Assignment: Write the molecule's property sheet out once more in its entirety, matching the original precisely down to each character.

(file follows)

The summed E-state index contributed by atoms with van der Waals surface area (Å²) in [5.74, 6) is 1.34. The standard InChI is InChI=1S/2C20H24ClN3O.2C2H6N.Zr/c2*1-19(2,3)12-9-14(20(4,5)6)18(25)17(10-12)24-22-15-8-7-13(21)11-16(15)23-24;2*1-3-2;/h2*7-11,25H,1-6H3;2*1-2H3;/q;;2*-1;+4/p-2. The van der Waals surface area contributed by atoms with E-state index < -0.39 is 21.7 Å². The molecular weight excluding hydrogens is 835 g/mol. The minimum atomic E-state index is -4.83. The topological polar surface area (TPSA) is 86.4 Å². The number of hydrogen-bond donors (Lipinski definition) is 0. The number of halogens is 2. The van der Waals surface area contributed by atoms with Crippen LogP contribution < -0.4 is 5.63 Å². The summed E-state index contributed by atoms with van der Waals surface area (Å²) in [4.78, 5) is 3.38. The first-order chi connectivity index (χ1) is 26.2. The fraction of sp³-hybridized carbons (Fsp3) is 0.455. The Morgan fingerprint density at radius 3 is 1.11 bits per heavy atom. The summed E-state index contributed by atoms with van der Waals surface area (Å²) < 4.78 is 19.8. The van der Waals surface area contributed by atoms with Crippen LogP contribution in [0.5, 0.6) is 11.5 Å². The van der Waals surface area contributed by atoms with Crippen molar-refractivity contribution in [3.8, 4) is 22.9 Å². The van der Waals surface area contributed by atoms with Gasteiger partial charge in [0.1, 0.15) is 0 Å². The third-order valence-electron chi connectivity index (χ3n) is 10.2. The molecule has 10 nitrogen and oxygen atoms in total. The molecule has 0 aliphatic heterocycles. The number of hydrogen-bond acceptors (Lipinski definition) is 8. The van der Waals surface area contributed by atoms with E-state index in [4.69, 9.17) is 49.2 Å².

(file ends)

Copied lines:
The summed E-state index contributed by atoms with van der Waals surface area (Å²) in [5.74, 6) is 1.34. The standard InChI is InChI=1S/2C20H24ClN3O.2C2H6N.Zr/c2*1-19(2,3)12-9-14(20(4,5)6)18(25)17(10-12)24-22-15-8-7-13(21)11-16(15)23-24;2*1-3-2;/h2*7-11,25H,1-6H3;2*1-2H3;/q;;2*-1;+4/p-2. The van der Waals surface area contributed by atoms with E-state index < -0.39 is 21.7 Å². The molecular weight excluding hydrogens is 835 g/mol. The minimum atomic E-state index is -4.83. The topological polar surface area (TPSA) is 86.4 Å². The number of hydrogen-bond donors (Lipinski definition) is 0. The number of halogens is 2. The van der Waals surface area contributed by atoms with Crippen LogP contribution < -0.4 is 5.63 Å². The summed E-state index contributed by atoms with van der Waals surface area (Å²) in [4.78, 5) is 3.38. The first-order chi connectivity index (χ1) is 26.2. The fraction of sp³-hybridized carbons (Fsp3) is 0.455. The Morgan fingerprint density at radius 3 is 1.11 bits per heavy atom. The summed E-state index contributed by atoms with van der Waals surface area (Å²) < 4.78 is 19.8. The van der Waals surface area contributed by atoms with Crippen LogP contribution in [0.5, 0.6) is 11.5 Å². The van der Waals surface area contributed by atoms with Crippen molar-refractivity contribution in [3.8, 4) is 22.9 Å². The van der Waals surface area contributed by atoms with Gasteiger partial charge in [0.1, 0.15) is 0 Å². The third-order valence-electron chi connectivity index (χ3n) is 10.2. The molecule has 10 nitrogen and oxygen atoms in total. The molecule has 0 aliphatic heterocycles. The number of hydrogen-bond acceptors (Lipinski definition) is 8. The van der Waals surface area contributed by atoms with E-state index in [4.69, 9.17) is 49.2 Å².